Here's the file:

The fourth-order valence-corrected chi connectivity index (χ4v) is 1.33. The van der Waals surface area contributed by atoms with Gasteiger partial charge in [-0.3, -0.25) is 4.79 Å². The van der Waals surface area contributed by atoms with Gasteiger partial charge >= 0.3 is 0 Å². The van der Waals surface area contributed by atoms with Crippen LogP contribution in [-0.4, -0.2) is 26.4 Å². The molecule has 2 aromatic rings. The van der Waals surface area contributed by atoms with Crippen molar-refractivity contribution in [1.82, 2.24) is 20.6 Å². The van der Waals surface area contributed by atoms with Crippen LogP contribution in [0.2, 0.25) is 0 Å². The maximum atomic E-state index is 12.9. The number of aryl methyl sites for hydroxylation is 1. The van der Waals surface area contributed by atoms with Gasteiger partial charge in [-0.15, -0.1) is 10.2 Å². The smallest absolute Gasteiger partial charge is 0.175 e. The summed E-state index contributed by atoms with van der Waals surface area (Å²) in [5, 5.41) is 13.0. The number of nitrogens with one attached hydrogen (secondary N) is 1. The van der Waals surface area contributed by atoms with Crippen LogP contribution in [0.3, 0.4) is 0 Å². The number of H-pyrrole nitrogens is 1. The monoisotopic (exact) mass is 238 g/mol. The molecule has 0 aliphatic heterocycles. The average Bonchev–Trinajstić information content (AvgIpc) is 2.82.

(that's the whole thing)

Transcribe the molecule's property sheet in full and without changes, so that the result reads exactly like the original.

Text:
The fourth-order valence-corrected chi connectivity index (χ4v) is 1.33. The van der Waals surface area contributed by atoms with Gasteiger partial charge in [-0.3, -0.25) is 4.79 Å². The van der Waals surface area contributed by atoms with Gasteiger partial charge >= 0.3 is 0 Å². The van der Waals surface area contributed by atoms with Crippen LogP contribution in [-0.4, -0.2) is 26.4 Å². The molecule has 2 aromatic rings. The van der Waals surface area contributed by atoms with Crippen molar-refractivity contribution in [1.82, 2.24) is 20.6 Å². The van der Waals surface area contributed by atoms with Crippen LogP contribution in [0.2, 0.25) is 0 Å². The maximum atomic E-state index is 12.9. The number of aryl methyl sites for hydroxylation is 1. The van der Waals surface area contributed by atoms with Gasteiger partial charge in [-0.15, -0.1) is 10.2 Å². The smallest absolute Gasteiger partial charge is 0.175 e. The summed E-state index contributed by atoms with van der Waals surface area (Å²) in [5, 5.41) is 13.0. The number of nitrogens with one attached hydrogen (secondary N) is 1. The van der Waals surface area contributed by atoms with Crippen LogP contribution in [0.3, 0.4) is 0 Å². The number of H-pyrrole nitrogens is 1. The monoisotopic (exact) mass is 238 g/mol. The molecule has 0 aliphatic heterocycles. The average Bonchev–Trinajstić information content (AvgIpc) is 2.82.